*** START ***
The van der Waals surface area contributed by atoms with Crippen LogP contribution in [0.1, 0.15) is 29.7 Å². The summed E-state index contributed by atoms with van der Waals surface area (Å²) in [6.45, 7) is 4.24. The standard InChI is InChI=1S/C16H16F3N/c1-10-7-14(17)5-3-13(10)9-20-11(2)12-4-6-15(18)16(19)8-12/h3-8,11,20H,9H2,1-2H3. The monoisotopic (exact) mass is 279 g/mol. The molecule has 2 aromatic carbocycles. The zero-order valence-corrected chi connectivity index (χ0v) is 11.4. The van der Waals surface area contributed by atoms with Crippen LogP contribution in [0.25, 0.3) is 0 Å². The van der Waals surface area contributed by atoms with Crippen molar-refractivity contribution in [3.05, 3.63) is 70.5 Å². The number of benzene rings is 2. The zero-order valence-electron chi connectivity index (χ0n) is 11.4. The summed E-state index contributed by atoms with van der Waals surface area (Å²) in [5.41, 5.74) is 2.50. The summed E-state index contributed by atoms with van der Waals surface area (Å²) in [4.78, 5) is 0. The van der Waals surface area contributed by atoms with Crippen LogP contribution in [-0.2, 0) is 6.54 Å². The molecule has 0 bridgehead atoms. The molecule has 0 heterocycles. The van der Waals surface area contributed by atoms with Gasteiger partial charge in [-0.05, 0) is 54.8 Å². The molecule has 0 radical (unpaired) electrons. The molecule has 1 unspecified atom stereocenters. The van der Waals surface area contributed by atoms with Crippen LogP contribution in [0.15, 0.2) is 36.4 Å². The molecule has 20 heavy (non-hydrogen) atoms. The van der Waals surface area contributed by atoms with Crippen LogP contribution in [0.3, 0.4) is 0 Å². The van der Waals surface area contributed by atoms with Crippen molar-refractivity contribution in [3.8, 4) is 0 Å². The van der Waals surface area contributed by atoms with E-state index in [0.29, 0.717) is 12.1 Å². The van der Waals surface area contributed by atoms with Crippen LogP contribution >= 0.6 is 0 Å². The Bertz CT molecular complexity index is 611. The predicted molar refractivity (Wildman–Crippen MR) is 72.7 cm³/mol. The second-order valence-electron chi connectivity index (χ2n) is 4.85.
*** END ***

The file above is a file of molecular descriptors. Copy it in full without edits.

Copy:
The van der Waals surface area contributed by atoms with Crippen LogP contribution in [0.1, 0.15) is 29.7 Å². The summed E-state index contributed by atoms with van der Waals surface area (Å²) in [6.45, 7) is 4.24. The standard InChI is InChI=1S/C16H16F3N/c1-10-7-14(17)5-3-13(10)9-20-11(2)12-4-6-15(18)16(19)8-12/h3-8,11,20H,9H2,1-2H3. The monoisotopic (exact) mass is 279 g/mol. The molecule has 2 aromatic carbocycles. The zero-order valence-corrected chi connectivity index (χ0v) is 11.4. The van der Waals surface area contributed by atoms with Crippen LogP contribution in [0.25, 0.3) is 0 Å². The van der Waals surface area contributed by atoms with Crippen molar-refractivity contribution in [3.05, 3.63) is 70.5 Å². The number of benzene rings is 2. The zero-order valence-electron chi connectivity index (χ0n) is 11.4. The summed E-state index contributed by atoms with van der Waals surface area (Å²) in [5.41, 5.74) is 2.50. The summed E-state index contributed by atoms with van der Waals surface area (Å²) in [4.78, 5) is 0. The van der Waals surface area contributed by atoms with Crippen LogP contribution in [-0.2, 0) is 6.54 Å². The molecule has 0 bridgehead atoms. The molecule has 0 heterocycles. The van der Waals surface area contributed by atoms with Gasteiger partial charge in [-0.05, 0) is 54.8 Å². The molecule has 0 radical (unpaired) electrons. The molecule has 1 unspecified atom stereocenters. The van der Waals surface area contributed by atoms with Crippen LogP contribution in [0.15, 0.2) is 36.4 Å². The molecule has 20 heavy (non-hydrogen) atoms. The van der Waals surface area contributed by atoms with Crippen LogP contribution in [0.3, 0.4) is 0 Å². The van der Waals surface area contributed by atoms with Crippen molar-refractivity contribution in [3.8, 4) is 0 Å². The van der Waals surface area contributed by atoms with E-state index in [0.29, 0.717) is 12.1 Å². The van der Waals surface area contributed by atoms with Crippen LogP contribution >= 0.6 is 0 Å². The Bertz CT molecular complexity index is 611. The predicted molar refractivity (Wildman–Crippen MR) is 72.7 cm³/mol. The second-order valence-electron chi connectivity index (χ2n) is 4.85.